Unsurprisingly, based on what we’ve heard so far, French women balk at the idea of running ragged on a treadmill. However it’s no secret that our bodies can be hoarders when it comes to storing excess energy. Mireille Guiliano says, “the key is to add moderately to your daily physical exertion.” For example, take the stairs instead of the elevator, walk an extra block instead of taking the bus to your closest stop. We need not punish ourselves with a gruelling exercise regime, moving mindfully can also add pleasure to our day and give us the opportunity to use our senses for things other than eating. To curb cravings in the first three months of her weight loss journey, Guiliano would buy a bunch of flowers every so often to distract herself from the smell of pastry, but also exercise other senses and learn satisfaction of a new kind. Her Doctor tested her on the sights of Paris, (those other than the row of patisseries on her way to University), this way she took varied routes and paid attention to her surroundings.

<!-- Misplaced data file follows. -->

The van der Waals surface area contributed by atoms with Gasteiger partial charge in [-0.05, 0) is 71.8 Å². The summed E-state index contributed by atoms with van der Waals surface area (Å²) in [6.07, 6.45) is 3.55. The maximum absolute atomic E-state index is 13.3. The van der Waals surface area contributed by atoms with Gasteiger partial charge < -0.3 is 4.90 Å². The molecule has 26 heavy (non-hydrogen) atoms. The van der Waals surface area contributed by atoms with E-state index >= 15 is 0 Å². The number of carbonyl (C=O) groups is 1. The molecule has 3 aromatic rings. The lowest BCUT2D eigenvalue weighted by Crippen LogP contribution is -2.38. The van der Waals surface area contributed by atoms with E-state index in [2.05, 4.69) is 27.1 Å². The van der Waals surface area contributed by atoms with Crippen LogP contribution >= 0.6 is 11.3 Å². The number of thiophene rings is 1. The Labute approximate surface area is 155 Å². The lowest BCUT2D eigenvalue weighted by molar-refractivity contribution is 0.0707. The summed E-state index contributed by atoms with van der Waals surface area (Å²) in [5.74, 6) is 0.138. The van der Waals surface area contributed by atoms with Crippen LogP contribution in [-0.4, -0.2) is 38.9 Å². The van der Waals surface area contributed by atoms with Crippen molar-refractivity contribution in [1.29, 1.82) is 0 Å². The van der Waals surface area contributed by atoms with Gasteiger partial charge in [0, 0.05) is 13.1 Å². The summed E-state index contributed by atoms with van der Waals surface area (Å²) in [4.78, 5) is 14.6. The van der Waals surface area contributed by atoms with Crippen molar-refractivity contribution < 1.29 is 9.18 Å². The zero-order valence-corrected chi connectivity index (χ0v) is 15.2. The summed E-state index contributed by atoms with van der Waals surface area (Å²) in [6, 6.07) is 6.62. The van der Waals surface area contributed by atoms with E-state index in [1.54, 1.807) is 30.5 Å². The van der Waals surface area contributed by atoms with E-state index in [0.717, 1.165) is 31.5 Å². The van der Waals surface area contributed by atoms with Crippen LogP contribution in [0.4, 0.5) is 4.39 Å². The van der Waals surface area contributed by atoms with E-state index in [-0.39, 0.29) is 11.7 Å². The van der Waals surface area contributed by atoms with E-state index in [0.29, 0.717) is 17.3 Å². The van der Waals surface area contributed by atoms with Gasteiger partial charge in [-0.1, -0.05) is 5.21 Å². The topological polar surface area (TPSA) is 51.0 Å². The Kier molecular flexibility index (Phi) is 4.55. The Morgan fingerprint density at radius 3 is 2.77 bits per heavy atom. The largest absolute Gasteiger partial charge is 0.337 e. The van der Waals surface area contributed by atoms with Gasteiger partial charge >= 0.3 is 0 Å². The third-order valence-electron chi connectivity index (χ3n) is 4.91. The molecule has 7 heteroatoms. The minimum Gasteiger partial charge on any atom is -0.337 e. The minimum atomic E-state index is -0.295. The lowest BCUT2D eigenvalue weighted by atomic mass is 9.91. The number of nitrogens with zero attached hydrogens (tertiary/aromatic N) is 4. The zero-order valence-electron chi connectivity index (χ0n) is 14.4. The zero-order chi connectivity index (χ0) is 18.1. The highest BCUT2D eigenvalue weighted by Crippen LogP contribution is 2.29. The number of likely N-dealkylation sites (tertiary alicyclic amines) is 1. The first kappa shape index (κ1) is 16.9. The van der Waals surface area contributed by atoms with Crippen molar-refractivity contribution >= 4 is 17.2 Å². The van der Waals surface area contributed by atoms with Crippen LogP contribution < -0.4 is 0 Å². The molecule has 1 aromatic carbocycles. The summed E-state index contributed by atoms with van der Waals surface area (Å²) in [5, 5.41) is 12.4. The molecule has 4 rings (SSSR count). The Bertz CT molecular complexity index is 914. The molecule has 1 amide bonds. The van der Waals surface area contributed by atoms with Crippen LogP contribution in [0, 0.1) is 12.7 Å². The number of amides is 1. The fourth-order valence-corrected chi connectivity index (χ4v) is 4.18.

8. Never go hungry

Mireille’s Doctor articulated, “You should no more skip meals than you would filling your petrol tank – you’ll only be left stranded later.” Carrying a small snack which is both good for you and satisfying was the Doctor’s prescription in helping Ms Guiliano stay on track, as he helped her retune her French wisdom, after a year on exchange in America. Her saviour became soy nuts but she emphasises that it boils down to the individual. What’s your ‘go to’ healthy snack?

9. Shop for what you need